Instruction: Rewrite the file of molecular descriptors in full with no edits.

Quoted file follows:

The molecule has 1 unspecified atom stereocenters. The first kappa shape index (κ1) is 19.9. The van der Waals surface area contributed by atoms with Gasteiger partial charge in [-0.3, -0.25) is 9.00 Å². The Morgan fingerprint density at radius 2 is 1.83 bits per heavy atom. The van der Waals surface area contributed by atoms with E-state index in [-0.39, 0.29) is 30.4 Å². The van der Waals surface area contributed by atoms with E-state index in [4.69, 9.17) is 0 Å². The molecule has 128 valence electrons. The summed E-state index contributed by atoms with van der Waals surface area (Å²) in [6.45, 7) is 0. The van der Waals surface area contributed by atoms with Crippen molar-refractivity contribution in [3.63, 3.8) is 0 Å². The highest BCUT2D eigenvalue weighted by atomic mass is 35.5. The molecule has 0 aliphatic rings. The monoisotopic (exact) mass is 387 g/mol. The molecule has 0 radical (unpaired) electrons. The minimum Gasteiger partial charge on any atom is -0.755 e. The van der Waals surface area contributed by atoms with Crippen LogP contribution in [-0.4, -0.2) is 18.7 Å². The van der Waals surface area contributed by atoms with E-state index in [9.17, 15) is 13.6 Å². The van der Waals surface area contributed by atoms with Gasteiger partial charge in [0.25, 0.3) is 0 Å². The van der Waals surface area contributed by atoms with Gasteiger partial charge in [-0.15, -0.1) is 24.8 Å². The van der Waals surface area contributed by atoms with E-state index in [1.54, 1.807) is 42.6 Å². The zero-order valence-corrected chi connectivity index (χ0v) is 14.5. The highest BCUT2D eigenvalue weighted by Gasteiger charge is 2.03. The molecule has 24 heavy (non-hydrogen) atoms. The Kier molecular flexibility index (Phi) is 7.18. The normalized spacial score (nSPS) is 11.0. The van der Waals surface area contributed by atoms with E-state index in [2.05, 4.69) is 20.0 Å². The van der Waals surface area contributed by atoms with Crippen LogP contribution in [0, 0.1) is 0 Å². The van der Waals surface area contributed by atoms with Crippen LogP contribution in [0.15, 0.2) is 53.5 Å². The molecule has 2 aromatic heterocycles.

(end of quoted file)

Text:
The molecule has 1 unspecified atom stereocenters. The first kappa shape index (κ1) is 19.9. The van der Waals surface area contributed by atoms with Gasteiger partial charge in [-0.3, -0.25) is 9.00 Å². The Morgan fingerprint density at radius 2 is 1.83 bits per heavy atom. The van der Waals surface area contributed by atoms with E-state index in [-0.39, 0.29) is 30.4 Å². The van der Waals surface area contributed by atoms with E-state index in [4.69, 9.17) is 0 Å². The molecule has 128 valence electrons. The summed E-state index contributed by atoms with van der Waals surface area (Å²) in [6.45, 7) is 0. The van der Waals surface area contributed by atoms with Crippen molar-refractivity contribution in [3.63, 3.8) is 0 Å². The highest BCUT2D eigenvalue weighted by atomic mass is 35.5. The molecule has 0 aliphatic rings. The monoisotopic (exact) mass is 387 g/mol. The molecule has 0 radical (unpaired) electrons. The minimum Gasteiger partial charge on any atom is -0.755 e. The van der Waals surface area contributed by atoms with Crippen LogP contribution in [-0.4, -0.2) is 18.7 Å². The van der Waals surface area contributed by atoms with E-state index in [9.17, 15) is 13.6 Å². The van der Waals surface area contributed by atoms with Gasteiger partial charge in [0.25, 0.3) is 0 Å². The van der Waals surface area contributed by atoms with Gasteiger partial charge in [-0.15, -0.1) is 24.8 Å². The van der Waals surface area contributed by atoms with E-state index in [1.54, 1.807) is 42.6 Å². The zero-order valence-corrected chi connectivity index (χ0v) is 14.5. The highest BCUT2D eigenvalue weighted by Gasteiger charge is 2.03. The molecule has 24 heavy (non-hydrogen) atoms. The Kier molecular flexibility index (Phi) is 7.18. The normalized spacial score (nSPS) is 11.0. The van der Waals surface area contributed by atoms with E-state index in [2.05, 4.69) is 20.0 Å². The van der Waals surface area contributed by atoms with Crippen LogP contribution in [0, 0.1) is 0 Å². The van der Waals surface area contributed by atoms with Crippen LogP contribution in [0.15, 0.2) is 53.5 Å². The molecule has 2 aromatic heterocycles.